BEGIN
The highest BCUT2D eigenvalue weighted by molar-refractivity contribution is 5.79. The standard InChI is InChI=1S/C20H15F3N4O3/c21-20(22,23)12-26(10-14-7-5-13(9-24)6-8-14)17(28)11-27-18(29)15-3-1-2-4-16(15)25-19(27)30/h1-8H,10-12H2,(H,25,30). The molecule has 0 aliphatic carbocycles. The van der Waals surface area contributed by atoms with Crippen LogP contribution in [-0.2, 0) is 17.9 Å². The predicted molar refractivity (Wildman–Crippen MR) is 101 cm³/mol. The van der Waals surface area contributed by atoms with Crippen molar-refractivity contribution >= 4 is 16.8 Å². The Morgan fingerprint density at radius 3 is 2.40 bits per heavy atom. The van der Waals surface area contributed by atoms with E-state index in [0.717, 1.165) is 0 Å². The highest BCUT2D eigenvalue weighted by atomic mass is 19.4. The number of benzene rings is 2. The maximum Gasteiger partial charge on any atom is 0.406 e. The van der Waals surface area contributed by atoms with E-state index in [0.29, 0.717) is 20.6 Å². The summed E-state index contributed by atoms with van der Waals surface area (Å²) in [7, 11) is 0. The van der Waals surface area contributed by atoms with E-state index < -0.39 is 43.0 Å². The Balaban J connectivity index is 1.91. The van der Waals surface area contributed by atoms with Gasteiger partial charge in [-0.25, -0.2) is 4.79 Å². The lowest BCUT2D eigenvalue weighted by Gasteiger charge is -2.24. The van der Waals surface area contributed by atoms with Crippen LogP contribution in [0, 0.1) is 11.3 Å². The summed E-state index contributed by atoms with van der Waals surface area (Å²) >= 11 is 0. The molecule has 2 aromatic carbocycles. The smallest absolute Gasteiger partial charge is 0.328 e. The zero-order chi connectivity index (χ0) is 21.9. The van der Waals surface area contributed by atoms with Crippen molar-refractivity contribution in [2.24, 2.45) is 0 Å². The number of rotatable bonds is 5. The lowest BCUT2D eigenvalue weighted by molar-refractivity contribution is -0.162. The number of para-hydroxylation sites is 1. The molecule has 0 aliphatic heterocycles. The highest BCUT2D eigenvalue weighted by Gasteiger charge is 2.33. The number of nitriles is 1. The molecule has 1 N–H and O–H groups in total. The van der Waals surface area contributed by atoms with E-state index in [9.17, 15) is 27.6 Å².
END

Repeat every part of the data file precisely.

The highest BCUT2D eigenvalue weighted by molar-refractivity contribution is 5.79. The standard InChI is InChI=1S/C20H15F3N4O3/c21-20(22,23)12-26(10-14-7-5-13(9-24)6-8-14)17(28)11-27-18(29)15-3-1-2-4-16(15)25-19(27)30/h1-8H,10-12H2,(H,25,30). The molecule has 0 aliphatic carbocycles. The van der Waals surface area contributed by atoms with Crippen LogP contribution in [-0.2, 0) is 17.9 Å². The predicted molar refractivity (Wildman–Crippen MR) is 101 cm³/mol. The van der Waals surface area contributed by atoms with Crippen molar-refractivity contribution >= 4 is 16.8 Å². The Morgan fingerprint density at radius 3 is 2.40 bits per heavy atom. The van der Waals surface area contributed by atoms with E-state index in [0.717, 1.165) is 0 Å². The highest BCUT2D eigenvalue weighted by atomic mass is 19.4. The number of benzene rings is 2. The maximum Gasteiger partial charge on any atom is 0.406 e. The van der Waals surface area contributed by atoms with E-state index in [0.29, 0.717) is 20.6 Å². The summed E-state index contributed by atoms with van der Waals surface area (Å²) in [7, 11) is 0. The van der Waals surface area contributed by atoms with E-state index < -0.39 is 43.0 Å². The Balaban J connectivity index is 1.91. The van der Waals surface area contributed by atoms with Gasteiger partial charge in [-0.25, -0.2) is 4.79 Å². The lowest BCUT2D eigenvalue weighted by Gasteiger charge is -2.24. The van der Waals surface area contributed by atoms with Crippen LogP contribution in [0, 0.1) is 11.3 Å². The summed E-state index contributed by atoms with van der Waals surface area (Å²) >= 11 is 0. The molecule has 2 aromatic carbocycles. The smallest absolute Gasteiger partial charge is 0.328 e. The zero-order chi connectivity index (χ0) is 21.9. The van der Waals surface area contributed by atoms with Crippen molar-refractivity contribution in [2.24, 2.45) is 0 Å². The number of rotatable bonds is 5. The lowest BCUT2D eigenvalue weighted by molar-refractivity contribution is -0.162. The number of para-hydroxylation sites is 1. The molecule has 0 aliphatic heterocycles. The highest BCUT2D eigenvalue weighted by Gasteiger charge is 2.33. The number of nitriles is 1. The molecule has 1 N–H and O–H groups in total. The van der Waals surface area contributed by atoms with E-state index in [9.17, 15) is 27.6 Å².